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THE NET IMPACT ON HEALTH DIVIDE
Demos and Vision - Third Global Forum on e-government - Tuesday 13 March 2001 - Naples

THE STORY LINE
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The evidence and case studies collected so far suggest five major conclusions:

1.     Healthcare systems (like all over-developed institutional systems) are suffering a crisis of efficiency.
A number of evidence support – in Demos and Vision study – the argument of an ever increasing inefficiency.
For instance, think tanks have reconstructed – upon WHO and World Bank data – historical series of life expectancy (to be more precise of Dale - Disease Adjusted Life Expectancy) and healthcare expenditure. Therefore, they measured how many years did OECD countries gained for each decade since 1940 and how much did they spend in healthcare (as a percentage of GDP) to get such results. Results say that whereas immediately after the war OECD countries were able to add in one decade more than 5 years to life expectancy spending 4,1 % of their income on healthcare, they are now progressing of a mere 1.9 years spending twice as much.
We, as a society, seem increasingly unable to obtain sufficient value for the money that we actually spend
[1].

2.     This crisis is primarily due (like for all over-complex institutional systems) to lack of information (which is of poor quality and insufficient vis a vis the ever increasing number of available options) and of limited choice.
Inefficiency is about low productivity, inability to allocate resources to more productive uses. For instance, success rates of equally available treatments can be dramatically different. However, Vision and Demos case studies show that the consumer knowledge regarding information about such differences is close to nil, as is the possibility to choose. Such a system does not allow for continuous reallocation of resources from less to most useful means.

3.     The Internet offers the prospect of significant change.
As we all know, with the Internet information becomes much less costly and range of choice is no longer constrained by physical location.

The US based Global Health Network makes it possible for a number of LDCs to share resources and disseminate them very quickly under emergency situations  (as in the case of epidemic, natural disasters, famine). The smart card healthcare information system – which is currently being tested in Lombardy – has  the potential of reducing  cost  and personalizing  and improving service.

Internet can then not only improve things but – as case studies show – bring the system to a radically different scale in terms of efficiency and quality.

4.     Technology alone can do very little.
In fact, changes that Internet could bring about will require just what we mentioned before: a huge reallocation of power and resources but also the disappearance of the old web of protections and the emergence of a brand new system of rights and regulations.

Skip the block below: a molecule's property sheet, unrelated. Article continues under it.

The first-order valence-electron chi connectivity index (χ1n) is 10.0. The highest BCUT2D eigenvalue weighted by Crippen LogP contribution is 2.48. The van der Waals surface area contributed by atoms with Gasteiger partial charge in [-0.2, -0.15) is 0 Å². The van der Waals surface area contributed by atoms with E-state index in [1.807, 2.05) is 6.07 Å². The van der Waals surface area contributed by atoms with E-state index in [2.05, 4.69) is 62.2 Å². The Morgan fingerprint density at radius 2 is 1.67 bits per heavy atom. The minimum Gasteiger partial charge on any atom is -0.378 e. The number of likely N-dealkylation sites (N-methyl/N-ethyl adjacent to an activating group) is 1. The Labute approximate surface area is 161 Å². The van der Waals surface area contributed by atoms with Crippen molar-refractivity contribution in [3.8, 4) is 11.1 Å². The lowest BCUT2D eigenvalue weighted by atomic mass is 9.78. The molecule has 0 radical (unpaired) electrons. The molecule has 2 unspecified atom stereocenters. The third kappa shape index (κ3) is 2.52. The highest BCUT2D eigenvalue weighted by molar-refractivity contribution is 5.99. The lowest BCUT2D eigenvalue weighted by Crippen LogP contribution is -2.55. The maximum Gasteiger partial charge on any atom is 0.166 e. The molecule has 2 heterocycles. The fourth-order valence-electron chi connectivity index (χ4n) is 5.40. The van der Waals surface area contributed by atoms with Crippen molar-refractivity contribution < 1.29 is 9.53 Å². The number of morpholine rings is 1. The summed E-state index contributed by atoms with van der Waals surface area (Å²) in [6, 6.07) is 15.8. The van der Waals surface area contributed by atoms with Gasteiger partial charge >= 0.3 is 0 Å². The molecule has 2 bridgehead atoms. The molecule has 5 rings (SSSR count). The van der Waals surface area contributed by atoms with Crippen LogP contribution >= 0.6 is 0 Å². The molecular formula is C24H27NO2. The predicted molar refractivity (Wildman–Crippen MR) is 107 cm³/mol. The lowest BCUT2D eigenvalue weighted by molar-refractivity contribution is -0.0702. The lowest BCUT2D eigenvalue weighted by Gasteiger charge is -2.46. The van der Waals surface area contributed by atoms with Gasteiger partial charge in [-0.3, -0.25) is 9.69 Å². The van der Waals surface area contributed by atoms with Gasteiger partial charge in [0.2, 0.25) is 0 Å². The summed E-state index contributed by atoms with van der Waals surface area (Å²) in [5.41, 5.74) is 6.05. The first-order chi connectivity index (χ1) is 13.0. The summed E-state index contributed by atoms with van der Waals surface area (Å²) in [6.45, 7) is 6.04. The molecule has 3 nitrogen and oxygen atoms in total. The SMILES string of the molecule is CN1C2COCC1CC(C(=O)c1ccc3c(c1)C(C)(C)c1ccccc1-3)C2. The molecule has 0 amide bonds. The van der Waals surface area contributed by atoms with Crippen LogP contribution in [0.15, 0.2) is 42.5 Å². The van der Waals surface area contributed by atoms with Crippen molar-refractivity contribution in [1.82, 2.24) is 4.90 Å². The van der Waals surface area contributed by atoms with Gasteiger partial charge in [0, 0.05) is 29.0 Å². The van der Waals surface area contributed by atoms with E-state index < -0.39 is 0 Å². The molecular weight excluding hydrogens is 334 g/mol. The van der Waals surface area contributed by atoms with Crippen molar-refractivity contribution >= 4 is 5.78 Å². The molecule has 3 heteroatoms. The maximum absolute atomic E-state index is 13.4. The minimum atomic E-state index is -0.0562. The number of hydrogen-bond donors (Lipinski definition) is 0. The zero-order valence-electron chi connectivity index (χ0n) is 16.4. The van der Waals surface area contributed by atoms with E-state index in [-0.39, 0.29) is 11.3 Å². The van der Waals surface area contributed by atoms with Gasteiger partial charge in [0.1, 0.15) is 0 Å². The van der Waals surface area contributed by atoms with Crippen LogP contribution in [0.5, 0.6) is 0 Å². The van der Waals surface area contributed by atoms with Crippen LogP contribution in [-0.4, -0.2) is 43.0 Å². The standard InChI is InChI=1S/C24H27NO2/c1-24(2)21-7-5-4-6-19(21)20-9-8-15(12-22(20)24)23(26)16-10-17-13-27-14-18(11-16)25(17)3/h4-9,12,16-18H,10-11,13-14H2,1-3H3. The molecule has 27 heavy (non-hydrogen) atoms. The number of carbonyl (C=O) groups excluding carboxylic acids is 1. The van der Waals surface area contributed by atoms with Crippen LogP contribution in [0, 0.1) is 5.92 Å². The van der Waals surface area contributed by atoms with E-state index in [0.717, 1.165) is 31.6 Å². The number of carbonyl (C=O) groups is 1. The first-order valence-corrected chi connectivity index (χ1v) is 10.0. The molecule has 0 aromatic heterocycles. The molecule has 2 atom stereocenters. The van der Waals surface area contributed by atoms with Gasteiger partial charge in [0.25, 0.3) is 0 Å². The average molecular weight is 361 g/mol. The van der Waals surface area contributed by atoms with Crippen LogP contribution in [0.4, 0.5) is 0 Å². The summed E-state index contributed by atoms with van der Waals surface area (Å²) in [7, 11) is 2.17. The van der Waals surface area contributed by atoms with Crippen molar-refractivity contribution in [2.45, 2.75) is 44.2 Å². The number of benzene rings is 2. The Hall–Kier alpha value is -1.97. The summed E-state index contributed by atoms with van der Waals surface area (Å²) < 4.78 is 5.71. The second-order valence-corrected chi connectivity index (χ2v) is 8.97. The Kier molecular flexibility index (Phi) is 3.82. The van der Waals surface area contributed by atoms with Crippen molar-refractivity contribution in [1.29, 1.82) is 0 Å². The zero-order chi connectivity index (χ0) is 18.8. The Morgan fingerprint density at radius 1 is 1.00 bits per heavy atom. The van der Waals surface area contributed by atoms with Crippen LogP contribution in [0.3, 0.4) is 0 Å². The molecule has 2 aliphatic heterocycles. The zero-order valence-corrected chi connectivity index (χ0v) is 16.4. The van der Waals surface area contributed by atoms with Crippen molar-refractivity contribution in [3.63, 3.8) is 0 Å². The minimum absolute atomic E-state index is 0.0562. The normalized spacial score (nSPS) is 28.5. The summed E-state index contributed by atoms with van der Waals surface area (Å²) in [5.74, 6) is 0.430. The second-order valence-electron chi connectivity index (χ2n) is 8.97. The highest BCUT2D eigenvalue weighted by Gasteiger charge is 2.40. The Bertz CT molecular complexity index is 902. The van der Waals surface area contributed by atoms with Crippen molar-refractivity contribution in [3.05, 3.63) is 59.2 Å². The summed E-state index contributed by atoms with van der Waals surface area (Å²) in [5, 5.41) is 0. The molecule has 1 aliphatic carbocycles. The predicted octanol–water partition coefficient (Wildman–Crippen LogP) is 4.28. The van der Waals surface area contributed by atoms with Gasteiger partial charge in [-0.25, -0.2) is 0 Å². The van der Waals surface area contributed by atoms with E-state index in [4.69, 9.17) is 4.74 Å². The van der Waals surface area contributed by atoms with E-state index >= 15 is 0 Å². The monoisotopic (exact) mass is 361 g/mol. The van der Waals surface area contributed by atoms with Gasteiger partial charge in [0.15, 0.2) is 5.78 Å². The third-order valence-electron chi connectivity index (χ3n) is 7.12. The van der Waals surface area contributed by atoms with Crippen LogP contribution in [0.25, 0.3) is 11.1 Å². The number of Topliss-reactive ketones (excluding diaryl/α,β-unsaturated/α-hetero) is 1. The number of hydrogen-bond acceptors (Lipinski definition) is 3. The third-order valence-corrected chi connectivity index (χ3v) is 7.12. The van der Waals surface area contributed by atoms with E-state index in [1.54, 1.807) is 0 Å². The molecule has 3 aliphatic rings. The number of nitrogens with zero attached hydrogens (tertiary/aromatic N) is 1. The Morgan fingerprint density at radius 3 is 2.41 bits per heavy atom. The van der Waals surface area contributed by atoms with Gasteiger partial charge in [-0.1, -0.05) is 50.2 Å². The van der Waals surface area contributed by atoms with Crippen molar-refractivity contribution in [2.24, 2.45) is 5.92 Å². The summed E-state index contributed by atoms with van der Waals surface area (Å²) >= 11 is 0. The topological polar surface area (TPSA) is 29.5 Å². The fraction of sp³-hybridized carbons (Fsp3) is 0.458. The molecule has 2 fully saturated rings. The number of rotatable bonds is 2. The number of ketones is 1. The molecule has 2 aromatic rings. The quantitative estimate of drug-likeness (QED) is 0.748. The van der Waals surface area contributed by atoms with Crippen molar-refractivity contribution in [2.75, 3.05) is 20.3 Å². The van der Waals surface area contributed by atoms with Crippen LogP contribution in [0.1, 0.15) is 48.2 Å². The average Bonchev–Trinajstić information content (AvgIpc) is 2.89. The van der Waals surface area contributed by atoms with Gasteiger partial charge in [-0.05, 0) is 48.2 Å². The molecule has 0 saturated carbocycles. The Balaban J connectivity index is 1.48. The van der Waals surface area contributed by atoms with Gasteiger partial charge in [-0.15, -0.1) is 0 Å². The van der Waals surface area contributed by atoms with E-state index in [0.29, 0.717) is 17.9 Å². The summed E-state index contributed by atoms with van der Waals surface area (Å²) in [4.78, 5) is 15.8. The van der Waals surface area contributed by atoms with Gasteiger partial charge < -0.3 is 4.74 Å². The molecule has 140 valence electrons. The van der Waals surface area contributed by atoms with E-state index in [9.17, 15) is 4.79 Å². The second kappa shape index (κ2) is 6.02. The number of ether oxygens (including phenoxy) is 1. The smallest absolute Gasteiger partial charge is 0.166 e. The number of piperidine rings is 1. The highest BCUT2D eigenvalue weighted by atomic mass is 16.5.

We will then have to overcome powerful resistance. The British
National Health System, for instance, is now discovering how its on-line product - NHS direct – is putting its entire distribution channel under pressure.
And we will have to address entirely new concerns. The project case studies demonstrate that every internet success is succeeded by an internet problem: smart card centred systems have not even started to deal with new issues of reliability, confidentiality, ownership of health information.
More information and more choice will not only  bring about  much higher performance but also highlight the need for radical changes at the very core of Healthcare Systems Organisations and legislation.

5.     Developing countries have a potential competitive advantage.
Notwithstanding the large gap developing counties still have in terms of infrastructure and hardware, some of them show a relative advantage in terms of skills[2] and of - what Tom Bentley from Demos and Francesco Grillo from Vision - call Network propensity. Moreover resistance to the above systematic changes is much lower as  these countries do not have, for instance, heavily institutionalised national healthcare systems and regulations to be radically restructured and redesigned.

This last result may appear counterintuitive: digital divide between developed and developing societies does not appear to be as great as older, more established inequalities, for example, life expectancy, income and income sustainability. Western healthcare systems, on the contrary, seem to be increasingly unable to deliver what people expect.

[1] Efficiency is also very different between countries: curiously, the U.S. seems to be less efficient than countries like Greece.  The Americans do enjoy a DALE of 70 years, spending USD 4,186  per year on health, whereas Greeks can expect a disease-free life of over 72 years, spending less than  USD 1,000. This data demonstrates something more: when it comes to evaluate and make policy recommendations on health care, we should never forget that health systems are not only made up of doctors and drugs but also of many more variables including diet and lifestyle.

[2] IT literacy but also English proficiency in India, for instance, is – within the 20 to 35 years age bracket – higher than in much more “advanced” nations like Italy or Germany